“When I feel like I am hitting a plateau, I will always plan my workouts at least two weeks in advance. I make sure to include at least two days of cardio and three days of strength training all at different studios even if that studio is my own living room.”
Main further explains that in order to see change you need to stay committed.
“Your body changes with consistency in the amount of times you are working out weekly, eating appropriate portions for your body type, and a commitment to complete what you set out to do.”
#3 Loss of enthusiasm
If you are no longer excited to hit your yoga mat in the morning or find yourself begrudgingly getting out of bed in the morning to head to the gym, it’s time to do something different! Are you a walker? Try jogging! A total yogi? Why not give kickboxing a whirl? A hard core HIIT-er? Zen out and get your namaste on! Sometimes doing the exact opposite of what you normally do can help you transition out of a fitness rut.
Potter herself says working out with other people gives her a boost of extra motivation. She further explains, ”Your workouts don’t need to be a routine. Maybe doing the same thing 5 days a week works for some people, but other may need more variety.”
“I used to run five days per week,” she continues. “I also used to lift five days per week. Now I play two different sports with my friends, take a HIIT class, lift weights and go for hikes. No two days are the same and for me, and I know that it’s effective and sustainable.”
#4 Quitting early
If you find yourself quitting reps early then you are probably in a fitness rut. It’s easy to burn out by not allotting yourself enough recovery time, so give yourself a break and take a rest day (or two).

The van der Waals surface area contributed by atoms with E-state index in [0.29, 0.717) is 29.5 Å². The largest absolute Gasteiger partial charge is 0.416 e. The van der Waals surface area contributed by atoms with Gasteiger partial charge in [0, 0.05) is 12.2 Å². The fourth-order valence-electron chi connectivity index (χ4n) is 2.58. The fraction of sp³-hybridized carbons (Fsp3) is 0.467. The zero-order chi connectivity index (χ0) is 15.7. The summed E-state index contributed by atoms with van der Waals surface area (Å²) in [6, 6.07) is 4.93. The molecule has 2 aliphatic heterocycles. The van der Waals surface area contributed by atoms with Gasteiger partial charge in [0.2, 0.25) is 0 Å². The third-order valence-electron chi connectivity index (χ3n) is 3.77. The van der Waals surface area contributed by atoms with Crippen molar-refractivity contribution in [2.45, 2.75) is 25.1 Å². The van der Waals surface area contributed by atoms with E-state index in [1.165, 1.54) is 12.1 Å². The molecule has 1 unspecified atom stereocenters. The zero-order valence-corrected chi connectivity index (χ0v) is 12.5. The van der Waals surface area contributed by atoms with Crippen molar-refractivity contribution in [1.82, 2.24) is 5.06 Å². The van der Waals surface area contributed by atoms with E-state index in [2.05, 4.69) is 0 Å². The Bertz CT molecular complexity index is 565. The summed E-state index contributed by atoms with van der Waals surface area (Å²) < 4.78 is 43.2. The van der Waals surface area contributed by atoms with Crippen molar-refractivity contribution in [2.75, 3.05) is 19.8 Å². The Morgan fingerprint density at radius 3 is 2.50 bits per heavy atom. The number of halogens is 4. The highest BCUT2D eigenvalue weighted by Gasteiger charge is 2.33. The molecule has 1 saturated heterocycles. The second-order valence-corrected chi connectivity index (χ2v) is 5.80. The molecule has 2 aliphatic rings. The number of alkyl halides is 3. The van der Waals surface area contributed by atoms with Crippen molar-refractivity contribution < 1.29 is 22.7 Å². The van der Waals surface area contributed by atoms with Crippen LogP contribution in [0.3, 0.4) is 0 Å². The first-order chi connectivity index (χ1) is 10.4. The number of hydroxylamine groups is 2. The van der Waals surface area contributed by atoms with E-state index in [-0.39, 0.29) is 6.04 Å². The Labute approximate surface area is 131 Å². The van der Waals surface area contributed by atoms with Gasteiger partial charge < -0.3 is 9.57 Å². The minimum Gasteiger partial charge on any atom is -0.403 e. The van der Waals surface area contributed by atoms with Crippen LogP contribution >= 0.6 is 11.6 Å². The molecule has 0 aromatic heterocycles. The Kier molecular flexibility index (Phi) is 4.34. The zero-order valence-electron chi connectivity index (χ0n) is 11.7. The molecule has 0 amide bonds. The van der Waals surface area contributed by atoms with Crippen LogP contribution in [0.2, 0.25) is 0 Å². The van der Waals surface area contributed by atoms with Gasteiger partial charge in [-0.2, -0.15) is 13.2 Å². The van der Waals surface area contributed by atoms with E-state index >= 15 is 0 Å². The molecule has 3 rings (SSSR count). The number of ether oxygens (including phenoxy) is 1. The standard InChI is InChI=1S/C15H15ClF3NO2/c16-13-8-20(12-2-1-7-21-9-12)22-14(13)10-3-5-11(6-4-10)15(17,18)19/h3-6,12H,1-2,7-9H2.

As Potter explains, “If there is one skill you should master, it’s the skill of listening to your body. Check in with yourself, know when your body is telling you something and adjust your workout accordingly. Similarly, check in with your lifestyle. If you have high stress, poor nutrition or poor sleep habits, your rut may be fixed outside the gym.”
You’d be surprised; some simple self-care practices can do wonders for your next workout once you have had the proper amount of time to rest and recover.
#5 Sticking to one movement
If you get to the gym and automatically go straight to the treadmill, the elliptical, the weights, or (insert your exercise of choice here), then you may be in a fitness rut. This could possibly be a sign you do not have a well rounded program in place that incorporates cardio, flexibility, mobility and strength training.
If this happens to be you, Potter suggests focusing on a new skill set.
“There is always a fresh excitement to learning and developing technique, compared to just going through the motions of a workout so you can burn calories,” she points out.
It’s been said before, but the best workout for you to do is the one you enjoy most, and Potter couldn’t agree more.
“At the end of the day, being in a rut means that you aren’t enjoying what you’re doing and if you don’t enjoy what you’re doing, you are less likely to keep doing it, which can lead to a more sedentary lifestyle and a plateau of your health and fitness goals,” she explains. “Find what you genuinely enjoy and go do it. If you don’t enjoy it anymore, do something different. Be adaptable. That’s the best way to create a sustainable practice of physical activity.”